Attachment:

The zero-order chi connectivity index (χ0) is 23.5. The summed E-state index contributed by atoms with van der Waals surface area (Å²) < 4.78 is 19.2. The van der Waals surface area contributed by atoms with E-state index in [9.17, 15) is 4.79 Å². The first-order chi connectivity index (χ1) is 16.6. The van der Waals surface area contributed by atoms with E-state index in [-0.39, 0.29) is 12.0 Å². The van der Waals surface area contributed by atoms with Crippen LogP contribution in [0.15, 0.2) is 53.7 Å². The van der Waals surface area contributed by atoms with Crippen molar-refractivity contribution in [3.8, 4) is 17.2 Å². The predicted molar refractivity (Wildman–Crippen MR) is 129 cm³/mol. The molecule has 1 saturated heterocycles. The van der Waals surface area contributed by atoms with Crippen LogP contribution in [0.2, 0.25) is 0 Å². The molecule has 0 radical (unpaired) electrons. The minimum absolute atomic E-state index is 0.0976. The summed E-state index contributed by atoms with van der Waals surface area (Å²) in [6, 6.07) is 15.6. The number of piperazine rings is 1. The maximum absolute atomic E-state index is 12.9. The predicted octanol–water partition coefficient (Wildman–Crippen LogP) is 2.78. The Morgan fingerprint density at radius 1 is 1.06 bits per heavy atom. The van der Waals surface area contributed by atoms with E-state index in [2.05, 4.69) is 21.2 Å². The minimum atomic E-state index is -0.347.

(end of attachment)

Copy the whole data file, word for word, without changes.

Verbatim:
The zero-order chi connectivity index (χ0) is 23.5. The summed E-state index contributed by atoms with van der Waals surface area (Å²) < 4.78 is 19.2. The van der Waals surface area contributed by atoms with E-state index in [9.17, 15) is 4.79 Å². The first-order chi connectivity index (χ1) is 16.6. The van der Waals surface area contributed by atoms with E-state index in [-0.39, 0.29) is 12.0 Å². The van der Waals surface area contributed by atoms with Crippen LogP contribution in [0.15, 0.2) is 53.7 Å². The van der Waals surface area contributed by atoms with Crippen molar-refractivity contribution in [3.8, 4) is 17.2 Å². The predicted molar refractivity (Wildman–Crippen MR) is 129 cm³/mol. The molecule has 1 saturated heterocycles. The van der Waals surface area contributed by atoms with Crippen LogP contribution in [0.2, 0.25) is 0 Å². The molecule has 0 radical (unpaired) electrons. The minimum absolute atomic E-state index is 0.0976. The summed E-state index contributed by atoms with van der Waals surface area (Å²) in [6, 6.07) is 15.6. The number of piperazine rings is 1. The maximum absolute atomic E-state index is 12.9. The predicted octanol–water partition coefficient (Wildman–Crippen LogP) is 2.78. The Morgan fingerprint density at radius 1 is 1.06 bits per heavy atom. The van der Waals surface area contributed by atoms with E-state index in [2.05, 4.69) is 21.2 Å². The minimum atomic E-state index is -0.347.